The High Court has clarified the Mitchell ruling when applied to cases where a short delay in providing security for costs is used as a ‘tactical advantage’ for defendants.  

In November 2013 the Court of Appeal’s Mitchell ruling established a strict approach to non-compliance with costs rules.

Consequently the defendants in the case Summit Navigation Ltd v Generali Romania Asigurare Reasigurare SA said the case could not continue as the claimants had missed the security cost deadline by one day.

Summit Navigation provided security costs at 10am on the morning after the 4pm deadline on 5 December 2013.

Mr Justice Leggatt said: ‘The reliance placed on Mitchell in this case has had the very consequences which the new approach enunciated by the Court of Appeal in Mitchell is intended to avoid.’

Leggatt lifted the stay and a fresh trial will begin on 7 July in the Commercial Court.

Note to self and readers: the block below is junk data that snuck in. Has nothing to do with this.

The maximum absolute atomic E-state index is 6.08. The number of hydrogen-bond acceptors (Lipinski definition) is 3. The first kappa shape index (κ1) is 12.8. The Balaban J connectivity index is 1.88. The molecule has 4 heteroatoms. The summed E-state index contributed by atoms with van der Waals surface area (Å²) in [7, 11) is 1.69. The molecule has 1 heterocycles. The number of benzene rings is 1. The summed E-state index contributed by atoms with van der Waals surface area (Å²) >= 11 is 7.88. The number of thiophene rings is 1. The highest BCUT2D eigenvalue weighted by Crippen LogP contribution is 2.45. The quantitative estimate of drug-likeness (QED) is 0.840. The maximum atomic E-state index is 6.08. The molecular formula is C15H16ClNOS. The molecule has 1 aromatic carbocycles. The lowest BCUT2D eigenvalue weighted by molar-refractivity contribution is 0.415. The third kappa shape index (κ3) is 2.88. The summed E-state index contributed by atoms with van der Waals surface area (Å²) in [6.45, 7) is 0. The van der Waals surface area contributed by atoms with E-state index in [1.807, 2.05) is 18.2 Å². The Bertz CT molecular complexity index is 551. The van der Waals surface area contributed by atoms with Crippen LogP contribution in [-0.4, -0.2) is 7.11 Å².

He said the Mitchell case has rightly been called a ‘game changer’ but added: ‘It is important for litigants to understand, however, how the rules of the game have been changed and how they have not.’

He said: ‘The defendants in this case have sought to rely on Mitchell to turn to their tactical advantage a short delay by the claimants in providing security for costs which in itself had no material impact on the efficient conduct of the litigation.’

Leggatt said he put his reasons in writing, ‘in the hope of discouraging other litigants from making similar arguments to those made by the defendants in this case, with similar disruptive consequences’.

James Watthey, barrister at Hardwicke Chambers representing the claimants Summit Navigation, said: ‘Today’s judgment is likely to be met with relief amongst solicitors and copied by other High Court judges who are keen to distinguish Mitchell from the circumstances of other cases before them, on the basis that the sanction in question is of a different and less harsh nature.’  

He said: ‘If anyone thought that Mitchell meant they could now cry foul and sit back while a trial timetable was wholly derailed, they were wrong – and Leggatt J has made that quite clear.’